Free Spirit Flapper
Written by Rehana Akudi,
5th January 2020
The Roaring Twenties of America saw a break from the traditional view of women. This new style known as flappers derived from Britain which featured a different way of living and so the ‘new woman’ was created. WW1 had resulted in a shift of many women entering the workforce working in factories. This break in society’s traditional structure meant it became impossible to return to the old values and traditional way of life post-war. The tragedy of WW1 meant many young men had lost their lives. Young women were now without suitors for marriage and growing to be independent. A generation of young women were embracing a new lifestyle which was considered immoral, dangerous, sexual and outrageous. The flappers sought to alter the role of women by pushing for political, economic, social and sexual freedoms for women.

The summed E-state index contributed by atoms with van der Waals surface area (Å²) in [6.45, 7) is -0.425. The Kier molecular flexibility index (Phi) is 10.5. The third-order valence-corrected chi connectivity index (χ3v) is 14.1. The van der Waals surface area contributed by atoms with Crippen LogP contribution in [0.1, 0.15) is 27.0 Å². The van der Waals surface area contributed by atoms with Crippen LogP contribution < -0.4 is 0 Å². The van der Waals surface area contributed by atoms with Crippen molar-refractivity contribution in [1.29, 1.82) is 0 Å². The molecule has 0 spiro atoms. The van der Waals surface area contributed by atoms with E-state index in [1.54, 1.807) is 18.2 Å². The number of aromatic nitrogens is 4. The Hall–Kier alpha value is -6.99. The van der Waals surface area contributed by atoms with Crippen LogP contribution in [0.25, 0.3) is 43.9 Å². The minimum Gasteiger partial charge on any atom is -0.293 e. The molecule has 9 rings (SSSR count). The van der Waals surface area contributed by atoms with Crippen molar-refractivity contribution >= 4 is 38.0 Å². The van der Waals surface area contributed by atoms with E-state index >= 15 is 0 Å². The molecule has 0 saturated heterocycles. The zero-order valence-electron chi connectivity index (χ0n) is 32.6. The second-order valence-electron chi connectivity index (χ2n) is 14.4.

“The corset is as dead as the dodo’s grandfather… The petticoat is even more defunct…”
An Extract from “Flapper Jane”, article from The New Republic, 9th September 1925.
Flappers had a distinctive appearence by wearing short skirts which fell just below the knee, short bob haircuts, wearing more make-up which was previously only done by loose-women, and dancing the uninhibited Charleston. The Roaring Twenties were also known as the Jazz Age. The craze of jazz music required women to dance freely. The very daring smoked and drank alcohol in public. Conservatives disliked such ‘flappers’. The University of Florida President alarmed by the styles said,
“The low-cut gowns, the rolled hose [stockings] and short skirts are born of the devil and are carrying the present and future generations to destruction.”
Zelda Fitzgerald, wife of the author of The Great Gatsby F. Scott Fitzgerald, declared the flapper girls to be,
“reckless and unconventional, because of their quest in search of self-expression.”
Liberation meant to these young women the freedom to dress how they desired and defy the accepted norms of feminine behaviour.
Famous Flapper Girls
Some of the most well known and iconic flapper girls were Josephine Baker, Zelda Fitzgerald, Colleen Moore, Norma Shearer, Marie Provost, Joan Crawford and Clara Bow.